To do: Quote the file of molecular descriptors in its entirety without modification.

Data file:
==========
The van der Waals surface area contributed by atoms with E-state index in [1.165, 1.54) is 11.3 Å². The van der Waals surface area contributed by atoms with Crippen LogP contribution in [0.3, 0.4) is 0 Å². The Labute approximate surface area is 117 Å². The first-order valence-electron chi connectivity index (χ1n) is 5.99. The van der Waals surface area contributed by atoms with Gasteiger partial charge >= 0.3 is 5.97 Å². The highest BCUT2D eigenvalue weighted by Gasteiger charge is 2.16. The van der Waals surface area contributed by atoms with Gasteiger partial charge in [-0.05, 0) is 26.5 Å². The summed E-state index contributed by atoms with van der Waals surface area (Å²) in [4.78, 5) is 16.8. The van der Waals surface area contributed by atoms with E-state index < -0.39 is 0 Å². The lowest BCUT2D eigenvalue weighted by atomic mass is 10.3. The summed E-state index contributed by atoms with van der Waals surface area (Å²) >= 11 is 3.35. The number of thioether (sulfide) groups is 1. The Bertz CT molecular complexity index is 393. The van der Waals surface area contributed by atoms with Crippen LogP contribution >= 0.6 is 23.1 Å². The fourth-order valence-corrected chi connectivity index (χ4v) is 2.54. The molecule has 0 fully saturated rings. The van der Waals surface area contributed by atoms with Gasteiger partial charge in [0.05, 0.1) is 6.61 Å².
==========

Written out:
The van der Waals surface area contributed by atoms with E-state index in [1.165, 1.54) is 11.3 Å². The van der Waals surface area contributed by atoms with Crippen LogP contribution in [0.3, 0.4) is 0 Å². The Labute approximate surface area is 117 Å². The first-order valence-electron chi connectivity index (χ1n) is 5.99. The van der Waals surface area contributed by atoms with Gasteiger partial charge >= 0.3 is 5.97 Å². The highest BCUT2D eigenvalue weighted by Gasteiger charge is 2.16. The van der Waals surface area contributed by atoms with Gasteiger partial charge in [-0.05, 0) is 26.5 Å². The summed E-state index contributed by atoms with van der Waals surface area (Å²) in [4.78, 5) is 16.8. The van der Waals surface area contributed by atoms with E-state index < -0.39 is 0 Å². The lowest BCUT2D eigenvalue weighted by atomic mass is 10.3. The summed E-state index contributed by atoms with van der Waals surface area (Å²) >= 11 is 3.35. The number of thioether (sulfide) groups is 1. The Bertz CT molecular complexity index is 393. The van der Waals surface area contributed by atoms with Crippen LogP contribution >= 0.6 is 23.1 Å². The fourth-order valence-corrected chi connectivity index (χ4v) is 2.54. The molecule has 0 fully saturated rings. The van der Waals surface area contributed by atoms with Gasteiger partial charge in [0.05, 0.1) is 6.61 Å².